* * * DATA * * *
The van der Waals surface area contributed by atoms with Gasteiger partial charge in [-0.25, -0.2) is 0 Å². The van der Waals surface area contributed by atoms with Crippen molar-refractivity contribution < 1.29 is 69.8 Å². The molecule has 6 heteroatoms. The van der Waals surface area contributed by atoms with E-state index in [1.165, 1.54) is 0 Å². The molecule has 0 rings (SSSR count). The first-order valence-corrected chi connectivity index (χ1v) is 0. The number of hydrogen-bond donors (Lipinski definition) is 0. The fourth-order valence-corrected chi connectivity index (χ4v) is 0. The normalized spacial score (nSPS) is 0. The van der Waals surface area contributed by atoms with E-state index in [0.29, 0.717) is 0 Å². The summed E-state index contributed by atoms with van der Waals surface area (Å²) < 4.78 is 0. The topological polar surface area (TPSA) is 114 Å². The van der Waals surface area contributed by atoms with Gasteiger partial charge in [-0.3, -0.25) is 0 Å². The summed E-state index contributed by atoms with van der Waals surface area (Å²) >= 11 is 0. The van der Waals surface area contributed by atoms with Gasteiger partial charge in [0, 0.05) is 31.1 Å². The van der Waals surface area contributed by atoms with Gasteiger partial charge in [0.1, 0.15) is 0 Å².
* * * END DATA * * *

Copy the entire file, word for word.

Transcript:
The van der Waals surface area contributed by atoms with Gasteiger partial charge in [-0.25, -0.2) is 0 Å². The van der Waals surface area contributed by atoms with Crippen molar-refractivity contribution < 1.29 is 69.8 Å². The molecule has 6 heteroatoms. The van der Waals surface area contributed by atoms with E-state index in [1.165, 1.54) is 0 Å². The molecule has 0 rings (SSSR count). The first-order valence-corrected chi connectivity index (χ1v) is 0. The number of hydrogen-bond donors (Lipinski definition) is 0. The fourth-order valence-corrected chi connectivity index (χ4v) is 0. The normalized spacial score (nSPS) is 0. The van der Waals surface area contributed by atoms with E-state index in [0.29, 0.717) is 0 Å². The summed E-state index contributed by atoms with van der Waals surface area (Å²) < 4.78 is 0. The topological polar surface area (TPSA) is 114 Å². The van der Waals surface area contributed by atoms with Gasteiger partial charge in [-0.3, -0.25) is 0 Å². The summed E-state index contributed by atoms with van der Waals surface area (Å²) >= 11 is 0. The van der Waals surface area contributed by atoms with Gasteiger partial charge in [0, 0.05) is 31.1 Å². The van der Waals surface area contributed by atoms with Gasteiger partial charge in [0.1, 0.15) is 0 Å².